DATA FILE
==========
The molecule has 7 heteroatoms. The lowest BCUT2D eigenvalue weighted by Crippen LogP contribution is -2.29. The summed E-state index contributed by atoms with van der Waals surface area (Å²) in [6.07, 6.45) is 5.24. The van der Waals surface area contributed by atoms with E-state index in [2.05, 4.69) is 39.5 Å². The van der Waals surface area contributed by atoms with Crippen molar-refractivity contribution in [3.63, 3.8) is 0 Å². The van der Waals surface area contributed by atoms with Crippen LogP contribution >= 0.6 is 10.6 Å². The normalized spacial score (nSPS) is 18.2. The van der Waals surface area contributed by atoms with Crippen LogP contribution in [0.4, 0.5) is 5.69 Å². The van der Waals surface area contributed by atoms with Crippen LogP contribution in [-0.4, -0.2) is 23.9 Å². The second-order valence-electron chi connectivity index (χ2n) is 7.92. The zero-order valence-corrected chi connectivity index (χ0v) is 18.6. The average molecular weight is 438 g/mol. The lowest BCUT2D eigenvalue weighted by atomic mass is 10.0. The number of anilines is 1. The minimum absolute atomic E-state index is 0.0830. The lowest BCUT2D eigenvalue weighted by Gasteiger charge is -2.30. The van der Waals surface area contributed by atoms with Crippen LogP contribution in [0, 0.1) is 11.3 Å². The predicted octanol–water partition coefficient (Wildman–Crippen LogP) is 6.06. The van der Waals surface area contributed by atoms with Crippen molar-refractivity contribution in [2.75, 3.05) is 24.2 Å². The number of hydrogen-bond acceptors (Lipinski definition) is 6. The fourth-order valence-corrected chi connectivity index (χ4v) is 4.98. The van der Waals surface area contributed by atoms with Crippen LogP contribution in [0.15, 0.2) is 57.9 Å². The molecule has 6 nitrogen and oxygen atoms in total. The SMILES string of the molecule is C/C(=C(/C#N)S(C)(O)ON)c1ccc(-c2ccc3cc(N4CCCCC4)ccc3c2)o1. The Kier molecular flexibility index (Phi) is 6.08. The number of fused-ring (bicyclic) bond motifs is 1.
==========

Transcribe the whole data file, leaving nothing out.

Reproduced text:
The molecule has 7 heteroatoms. The lowest BCUT2D eigenvalue weighted by Crippen LogP contribution is -2.29. The summed E-state index contributed by atoms with van der Waals surface area (Å²) in [6.07, 6.45) is 5.24. The van der Waals surface area contributed by atoms with E-state index in [2.05, 4.69) is 39.5 Å². The van der Waals surface area contributed by atoms with Crippen molar-refractivity contribution in [3.63, 3.8) is 0 Å². The van der Waals surface area contributed by atoms with Crippen LogP contribution >= 0.6 is 10.6 Å². The normalized spacial score (nSPS) is 18.2. The van der Waals surface area contributed by atoms with Crippen LogP contribution in [0.4, 0.5) is 5.69 Å². The van der Waals surface area contributed by atoms with Crippen LogP contribution in [-0.4, -0.2) is 23.9 Å². The second-order valence-electron chi connectivity index (χ2n) is 7.92. The zero-order valence-corrected chi connectivity index (χ0v) is 18.6. The average molecular weight is 438 g/mol. The lowest BCUT2D eigenvalue weighted by atomic mass is 10.0. The number of anilines is 1. The minimum absolute atomic E-state index is 0.0830. The lowest BCUT2D eigenvalue weighted by Gasteiger charge is -2.30. The van der Waals surface area contributed by atoms with Crippen LogP contribution in [0, 0.1) is 11.3 Å². The predicted octanol–water partition coefficient (Wildman–Crippen LogP) is 6.06. The van der Waals surface area contributed by atoms with Crippen molar-refractivity contribution in [2.75, 3.05) is 24.2 Å². The number of hydrogen-bond acceptors (Lipinski definition) is 6. The fourth-order valence-corrected chi connectivity index (χ4v) is 4.98. The van der Waals surface area contributed by atoms with Crippen LogP contribution in [0.15, 0.2) is 57.9 Å². The molecule has 6 nitrogen and oxygen atoms in total. The SMILES string of the molecule is C/C(=C(/C#N)S(C)(O)ON)c1ccc(-c2ccc3cc(N4CCCCC4)ccc3c2)o1. The Kier molecular flexibility index (Phi) is 6.08. The number of fused-ring (bicyclic) bond motifs is 1.